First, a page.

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Potting

INVASIVE PLANTS TO AVOID

By Therese Ciesinski, GardenSMART

You’re wandering the aisles at the garden center, looking for a problem-solving plant to add to your landscape. Maybe you need to cover a stretch of bare soil. Or you have a new arbor and want a flowering vine, or want to add a shrub with good fall color to the front yard.

While lots of plants sold at garden centers and nurseries can fill those requirements, unfortunately some of the most popular are actually invasive in the United States. It may be hard to believe that invasive plants are sold at garden centers, but they are, all over the country. And the reason is that they are well-known plants and customers ask for them.

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These plants became popular in the U.S. because they were pretty or useful in some way. Most are from Asia and Europe, where the climate or natural predators – either insects or diseases – keeps them in check. Without those same limitations here, the plants spread, and spread, and spread.

While some nurseries might say the plants they sell have been bred to be sterile, and therefore won’t reproduce, in many cases follow-up studies have proven otherwise.

And they do a lot of damage. Invasive plants crowd and shade out native plants, depriving animals, birds, and insects of food sources. Many are water- and nutrient hogs, leaving little for surrounding plants. Some, like cogon grass, can even be fire hazards.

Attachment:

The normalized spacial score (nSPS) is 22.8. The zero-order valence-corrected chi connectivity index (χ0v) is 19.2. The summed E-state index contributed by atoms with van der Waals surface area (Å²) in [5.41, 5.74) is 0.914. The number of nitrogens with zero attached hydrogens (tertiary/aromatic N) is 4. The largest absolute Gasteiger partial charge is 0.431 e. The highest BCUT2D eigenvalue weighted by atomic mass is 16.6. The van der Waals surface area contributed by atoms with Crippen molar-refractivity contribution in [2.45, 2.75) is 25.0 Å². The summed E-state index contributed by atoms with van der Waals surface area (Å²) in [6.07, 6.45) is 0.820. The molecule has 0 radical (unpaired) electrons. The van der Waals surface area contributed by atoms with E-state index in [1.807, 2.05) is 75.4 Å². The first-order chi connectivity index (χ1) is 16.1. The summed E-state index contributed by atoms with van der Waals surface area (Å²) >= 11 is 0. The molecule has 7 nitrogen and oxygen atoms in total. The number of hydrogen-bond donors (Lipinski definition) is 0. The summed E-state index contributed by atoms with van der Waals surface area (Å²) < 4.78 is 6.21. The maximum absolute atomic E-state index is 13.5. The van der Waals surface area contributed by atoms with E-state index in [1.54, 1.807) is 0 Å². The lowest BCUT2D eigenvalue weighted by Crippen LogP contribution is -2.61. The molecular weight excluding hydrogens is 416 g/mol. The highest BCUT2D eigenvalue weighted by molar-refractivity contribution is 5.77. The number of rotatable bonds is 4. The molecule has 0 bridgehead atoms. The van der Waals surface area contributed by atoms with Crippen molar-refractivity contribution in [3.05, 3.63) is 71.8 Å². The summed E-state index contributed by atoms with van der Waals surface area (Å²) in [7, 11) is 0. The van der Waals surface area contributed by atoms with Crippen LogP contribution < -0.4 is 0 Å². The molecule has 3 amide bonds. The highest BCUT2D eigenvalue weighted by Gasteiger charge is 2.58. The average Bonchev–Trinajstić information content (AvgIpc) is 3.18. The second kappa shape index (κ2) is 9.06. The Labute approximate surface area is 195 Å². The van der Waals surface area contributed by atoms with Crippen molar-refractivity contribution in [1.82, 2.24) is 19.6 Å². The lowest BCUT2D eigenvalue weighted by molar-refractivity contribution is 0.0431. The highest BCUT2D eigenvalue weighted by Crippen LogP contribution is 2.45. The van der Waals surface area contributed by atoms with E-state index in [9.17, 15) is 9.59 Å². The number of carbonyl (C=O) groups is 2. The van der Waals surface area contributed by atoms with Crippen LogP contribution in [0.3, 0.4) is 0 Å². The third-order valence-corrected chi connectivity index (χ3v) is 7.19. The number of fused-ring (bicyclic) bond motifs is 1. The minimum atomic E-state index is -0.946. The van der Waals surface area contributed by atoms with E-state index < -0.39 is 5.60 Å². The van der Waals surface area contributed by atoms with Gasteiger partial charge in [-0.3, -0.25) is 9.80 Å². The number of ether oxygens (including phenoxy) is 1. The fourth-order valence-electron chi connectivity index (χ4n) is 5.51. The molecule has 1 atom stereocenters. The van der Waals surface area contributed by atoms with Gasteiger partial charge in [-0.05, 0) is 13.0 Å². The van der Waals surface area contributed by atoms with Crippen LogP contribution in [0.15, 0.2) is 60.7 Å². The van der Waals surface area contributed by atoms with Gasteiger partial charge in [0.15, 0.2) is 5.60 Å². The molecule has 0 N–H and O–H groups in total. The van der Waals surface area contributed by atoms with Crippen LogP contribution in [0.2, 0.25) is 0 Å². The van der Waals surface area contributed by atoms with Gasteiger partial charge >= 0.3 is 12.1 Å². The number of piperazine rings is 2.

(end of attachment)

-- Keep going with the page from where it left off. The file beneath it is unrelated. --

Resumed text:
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Here, in alphabetical order, are 10 of the most invasive ornamental plants still sold at garden centers around the country.

 1.    Berberis thunbergii (Japanese barberry), shrub

 2.    Buddleia (butterfly bush), shrub

 3.    Euonymus alatus (winged burning bush), shrub

 4.   Hedera helix (English ivy), vine

 5.   Imperata cylindrica (cogon grass), grass

 6.   Ligustrum sinense (Chinese privet), shrub

 7.   Nandina domestica (nandina or sacred bamboo), shrub

 8.   Phyllostachys spp. (bamboo), grass

 9.   Vinca minor (common periwinkle or vinca), vine

 10.   Wisteria sinensis (Chinese wisteria), vine

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Some of these plants are invasive only in certain parts of the country and not in other areas. But just because a plant isn’t invasive in your state right now doesn’t mean that’s a green light to go ahead and plant it. You could be helping an invasive plant establish in your area and become a problem in the future.

States have even banned the sale or cultivation of many of these plants and have “Do Not Sell” plant lists. You can find this information on your state’s department of conservation and natural resources website. Invasive.org has more information to help you determine which plants are invasive where you live.

And if you already have these plants in your landscape, seriously consider pulling them out and replacing them with native or non-invasive alternatives.


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